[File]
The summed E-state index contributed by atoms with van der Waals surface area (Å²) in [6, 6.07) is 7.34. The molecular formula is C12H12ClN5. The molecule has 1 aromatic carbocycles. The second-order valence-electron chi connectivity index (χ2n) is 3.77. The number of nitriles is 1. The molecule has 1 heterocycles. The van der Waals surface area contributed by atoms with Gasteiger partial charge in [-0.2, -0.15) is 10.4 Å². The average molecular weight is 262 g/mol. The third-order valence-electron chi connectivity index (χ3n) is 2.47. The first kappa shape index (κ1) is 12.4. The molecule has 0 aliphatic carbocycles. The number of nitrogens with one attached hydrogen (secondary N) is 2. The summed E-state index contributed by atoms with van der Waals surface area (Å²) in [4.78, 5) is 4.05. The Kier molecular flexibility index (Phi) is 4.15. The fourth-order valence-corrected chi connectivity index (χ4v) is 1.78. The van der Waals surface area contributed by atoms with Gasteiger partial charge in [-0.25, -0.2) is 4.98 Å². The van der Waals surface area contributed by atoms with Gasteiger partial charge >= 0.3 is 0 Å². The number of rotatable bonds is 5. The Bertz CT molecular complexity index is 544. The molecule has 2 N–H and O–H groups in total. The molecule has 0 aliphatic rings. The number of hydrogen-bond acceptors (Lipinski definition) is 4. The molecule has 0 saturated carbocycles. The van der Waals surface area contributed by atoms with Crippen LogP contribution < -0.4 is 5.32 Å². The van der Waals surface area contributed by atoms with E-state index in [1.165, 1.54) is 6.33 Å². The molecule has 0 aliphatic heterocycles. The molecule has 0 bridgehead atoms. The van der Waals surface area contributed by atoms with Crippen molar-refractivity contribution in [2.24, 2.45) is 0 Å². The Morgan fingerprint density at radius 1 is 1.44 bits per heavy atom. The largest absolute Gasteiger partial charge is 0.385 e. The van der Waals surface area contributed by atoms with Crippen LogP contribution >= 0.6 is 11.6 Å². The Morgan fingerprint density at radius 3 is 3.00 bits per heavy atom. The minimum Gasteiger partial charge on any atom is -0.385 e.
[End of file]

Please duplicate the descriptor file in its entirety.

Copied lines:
The summed E-state index contributed by atoms with van der Waals surface area (Å²) in [6, 6.07) is 7.34. The molecular formula is C12H12ClN5. The molecule has 1 aromatic carbocycles. The second-order valence-electron chi connectivity index (χ2n) is 3.77. The number of nitriles is 1. The molecule has 1 heterocycles. The van der Waals surface area contributed by atoms with Gasteiger partial charge in [-0.2, -0.15) is 10.4 Å². The average molecular weight is 262 g/mol. The third-order valence-electron chi connectivity index (χ3n) is 2.47. The first kappa shape index (κ1) is 12.4. The molecule has 0 aliphatic carbocycles. The number of nitrogens with one attached hydrogen (secondary N) is 2. The summed E-state index contributed by atoms with van der Waals surface area (Å²) in [4.78, 5) is 4.05. The Kier molecular flexibility index (Phi) is 4.15. The fourth-order valence-corrected chi connectivity index (χ4v) is 1.78. The van der Waals surface area contributed by atoms with Gasteiger partial charge in [-0.25, -0.2) is 4.98 Å². The van der Waals surface area contributed by atoms with Gasteiger partial charge >= 0.3 is 0 Å². The number of rotatable bonds is 5. The Bertz CT molecular complexity index is 544. The molecule has 2 N–H and O–H groups in total. The molecule has 0 aliphatic rings. The number of hydrogen-bond acceptors (Lipinski definition) is 4. The molecule has 0 saturated carbocycles. The van der Waals surface area contributed by atoms with Crippen LogP contribution < -0.4 is 5.32 Å². The van der Waals surface area contributed by atoms with E-state index in [1.165, 1.54) is 6.33 Å². The molecule has 0 aliphatic heterocycles. The molecule has 0 bridgehead atoms. The van der Waals surface area contributed by atoms with Crippen molar-refractivity contribution in [2.24, 2.45) is 0 Å². The Morgan fingerprint density at radius 1 is 1.44 bits per heavy atom. The largest absolute Gasteiger partial charge is 0.385 e. The van der Waals surface area contributed by atoms with Crippen LogP contribution >= 0.6 is 11.6 Å². The Morgan fingerprint density at radius 3 is 3.00 bits per heavy atom. The minimum Gasteiger partial charge on any atom is -0.385 e.